|Publication number||US5571628 A|
|Application number||US 08/096,518|
|Publication date||Nov 5, 1996|
|Filing date||Jul 23, 1993|
|Priority date||Jul 23, 1993|
|Publication number||08096518, 096518, US 5571628 A, US 5571628A, US-A-5571628, US5571628 A, US5571628A|
|Inventors||Lloyd E. Hackman|
|Original Assignee||Ribbon Technology Corporation|
|Export Citation||BiBTeX, EndNote, RefMan|
|Patent Citations (21), Referenced by (15), Classifications (18), Legal Events (8)|
|External Links: USPTO, USPTO Assignment, Espacenet|
The present invention relates to a method for manufacturing a cement-permeable fiber preform useful in forming fiber reinforced cementitious composites.
Fiber reinforced composites are known in the art and described in U.S. Pat. Nos. 4,617,219; 4,366,255; 2,677,955; and 4,668,548.
Conventionally, cementitious composites are made by shipping the reinforcing fibers to the job site where the fibers are either directly mixed with the cement, mortar, or concrete and poured into a mold or the fibers are placed into a mold and infiltrated with a cement composition. Because, as explained in the reference patents, only about 2% by volume fiber can be incorporated into a cementitious composition when the fibers are mixed with the composition directly, the latter practice is preferred. To facilitate this practice, it is known to make the fibers into a mat and to place the mats into a mold. However, the practice remains undesirable because it is labor intensive and the amount of fiber used is difficult to control as it will depend on the degree to which the fibers are compacted, which can vary from worker to worker.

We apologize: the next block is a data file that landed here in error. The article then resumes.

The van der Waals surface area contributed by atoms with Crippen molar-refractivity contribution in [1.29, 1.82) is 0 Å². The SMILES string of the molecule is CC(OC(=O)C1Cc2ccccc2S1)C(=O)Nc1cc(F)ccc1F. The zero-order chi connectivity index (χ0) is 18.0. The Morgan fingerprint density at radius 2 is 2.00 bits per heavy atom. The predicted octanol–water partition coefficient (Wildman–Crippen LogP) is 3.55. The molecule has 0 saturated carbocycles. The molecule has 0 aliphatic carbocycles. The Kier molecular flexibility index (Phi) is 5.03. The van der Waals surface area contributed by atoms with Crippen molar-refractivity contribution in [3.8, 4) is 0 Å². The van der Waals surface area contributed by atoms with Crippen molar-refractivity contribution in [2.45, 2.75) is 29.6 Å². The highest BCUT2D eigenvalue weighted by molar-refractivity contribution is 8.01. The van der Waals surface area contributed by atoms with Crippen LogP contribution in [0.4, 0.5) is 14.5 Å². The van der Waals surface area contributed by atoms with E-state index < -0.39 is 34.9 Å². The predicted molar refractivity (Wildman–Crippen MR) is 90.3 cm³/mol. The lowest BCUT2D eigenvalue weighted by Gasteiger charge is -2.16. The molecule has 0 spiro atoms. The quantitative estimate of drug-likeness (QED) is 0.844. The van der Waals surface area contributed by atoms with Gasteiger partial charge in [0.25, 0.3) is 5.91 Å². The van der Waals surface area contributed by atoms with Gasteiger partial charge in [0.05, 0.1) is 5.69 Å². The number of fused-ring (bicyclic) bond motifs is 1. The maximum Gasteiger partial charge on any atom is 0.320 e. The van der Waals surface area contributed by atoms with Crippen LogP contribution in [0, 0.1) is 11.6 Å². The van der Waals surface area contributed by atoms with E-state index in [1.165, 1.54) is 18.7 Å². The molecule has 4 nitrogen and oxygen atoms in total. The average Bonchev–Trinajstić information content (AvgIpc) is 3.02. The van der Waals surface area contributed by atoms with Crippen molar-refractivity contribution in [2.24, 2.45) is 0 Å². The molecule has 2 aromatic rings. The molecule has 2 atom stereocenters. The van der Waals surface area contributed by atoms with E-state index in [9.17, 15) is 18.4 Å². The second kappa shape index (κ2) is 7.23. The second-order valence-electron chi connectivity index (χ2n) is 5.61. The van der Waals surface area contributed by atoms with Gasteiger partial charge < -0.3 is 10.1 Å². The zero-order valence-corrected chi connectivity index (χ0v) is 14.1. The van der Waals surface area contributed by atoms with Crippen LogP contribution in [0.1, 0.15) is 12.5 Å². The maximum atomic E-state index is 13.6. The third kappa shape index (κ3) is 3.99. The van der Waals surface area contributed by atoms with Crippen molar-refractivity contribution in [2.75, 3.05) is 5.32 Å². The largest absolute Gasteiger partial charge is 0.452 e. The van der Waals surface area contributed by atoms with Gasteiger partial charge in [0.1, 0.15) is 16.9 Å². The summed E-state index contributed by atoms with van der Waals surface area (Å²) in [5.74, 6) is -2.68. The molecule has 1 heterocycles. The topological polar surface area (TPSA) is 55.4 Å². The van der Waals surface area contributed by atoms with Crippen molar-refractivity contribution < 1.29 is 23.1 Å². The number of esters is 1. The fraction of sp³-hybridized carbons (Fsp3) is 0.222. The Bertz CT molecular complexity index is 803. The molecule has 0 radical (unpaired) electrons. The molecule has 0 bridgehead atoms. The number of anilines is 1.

It is known to manufacture metal fiber in mats and to use these mats on the job site to make reinforced cementitious structures. In the methods described in the above patents, the fibers are in any desired size. The fibers may be formed into a continuous fiber mat by directing the fibers onto a conveyor belt apparatus. The fiber mat may be placed into a form or cavity and then infiltrated with a cementitious composition or it may be transported to the job site and deposited into a cavity, and then infiltrated with a cementitious composition.
In addition to being labor intensive, this also requires maintenance of a large fiber or fiber mat inventory at the job site. This invention limits the step of having the purchaser build a form which corresponds to a desired composite's shape and lay the fibers into the form to make a cementitious structure having the desired shape. With this invention, the purchaser need only enclose a fiber preform, which can be manufactured to contain a predetermined volume percentage fiber, in a mold and infiltrate the preform with cementitious composition. Furthermore, the fiber preform can have any predetermined dimension and shape. Instead of a mat having a thickness of 2 to 4 inches, the preform can take on any desired shape, for example, a column, a cube or even a ladle lip ring. A desired and more efficient manner now exists to fabricate a reinforced member that can be used with a cementitious composition.